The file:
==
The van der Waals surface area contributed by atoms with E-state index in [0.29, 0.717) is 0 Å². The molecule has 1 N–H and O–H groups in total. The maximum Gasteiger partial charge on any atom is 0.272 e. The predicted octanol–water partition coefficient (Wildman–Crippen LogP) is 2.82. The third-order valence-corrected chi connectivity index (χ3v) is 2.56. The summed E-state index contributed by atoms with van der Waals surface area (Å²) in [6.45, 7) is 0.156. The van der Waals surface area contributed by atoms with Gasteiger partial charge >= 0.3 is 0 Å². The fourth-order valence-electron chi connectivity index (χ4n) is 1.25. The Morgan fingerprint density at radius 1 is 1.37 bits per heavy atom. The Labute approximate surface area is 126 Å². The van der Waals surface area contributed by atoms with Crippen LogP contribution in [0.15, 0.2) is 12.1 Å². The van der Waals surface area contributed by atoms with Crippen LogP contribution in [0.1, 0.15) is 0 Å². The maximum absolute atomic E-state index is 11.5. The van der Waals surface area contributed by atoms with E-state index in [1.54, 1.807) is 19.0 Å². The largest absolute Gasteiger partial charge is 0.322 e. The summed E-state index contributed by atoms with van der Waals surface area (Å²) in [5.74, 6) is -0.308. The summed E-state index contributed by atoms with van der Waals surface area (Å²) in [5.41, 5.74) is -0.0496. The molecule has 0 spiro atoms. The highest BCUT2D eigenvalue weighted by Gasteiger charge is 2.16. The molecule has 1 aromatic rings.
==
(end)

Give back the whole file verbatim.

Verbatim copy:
The van der Waals surface area contributed by atoms with E-state index in [0.29, 0.717) is 0 Å². The molecule has 1 N–H and O–H groups in total. The maximum Gasteiger partial charge on any atom is 0.272 e. The predicted octanol–water partition coefficient (Wildman–Crippen LogP) is 2.82. The third-order valence-corrected chi connectivity index (χ3v) is 2.56. The summed E-state index contributed by atoms with van der Waals surface area (Å²) in [6.45, 7) is 0.156. The van der Waals surface area contributed by atoms with Gasteiger partial charge >= 0.3 is 0 Å². The fourth-order valence-electron chi connectivity index (χ4n) is 1.25. The Morgan fingerprint density at radius 1 is 1.37 bits per heavy atom. The Labute approximate surface area is 126 Å². The van der Waals surface area contributed by atoms with Crippen LogP contribution in [0.15, 0.2) is 12.1 Å². The van der Waals surface area contributed by atoms with Crippen LogP contribution in [0.1, 0.15) is 0 Å². The maximum absolute atomic E-state index is 11.5. The van der Waals surface area contributed by atoms with E-state index in [1.54, 1.807) is 19.0 Å². The largest absolute Gasteiger partial charge is 0.322 e. The summed E-state index contributed by atoms with van der Waals surface area (Å²) in [5.74, 6) is -0.308. The summed E-state index contributed by atoms with van der Waals surface area (Å²) in [5.41, 5.74) is -0.0496. The molecule has 0 spiro atoms. The highest BCUT2D eigenvalue weighted by Gasteiger charge is 2.16. The molecule has 1 aromatic rings.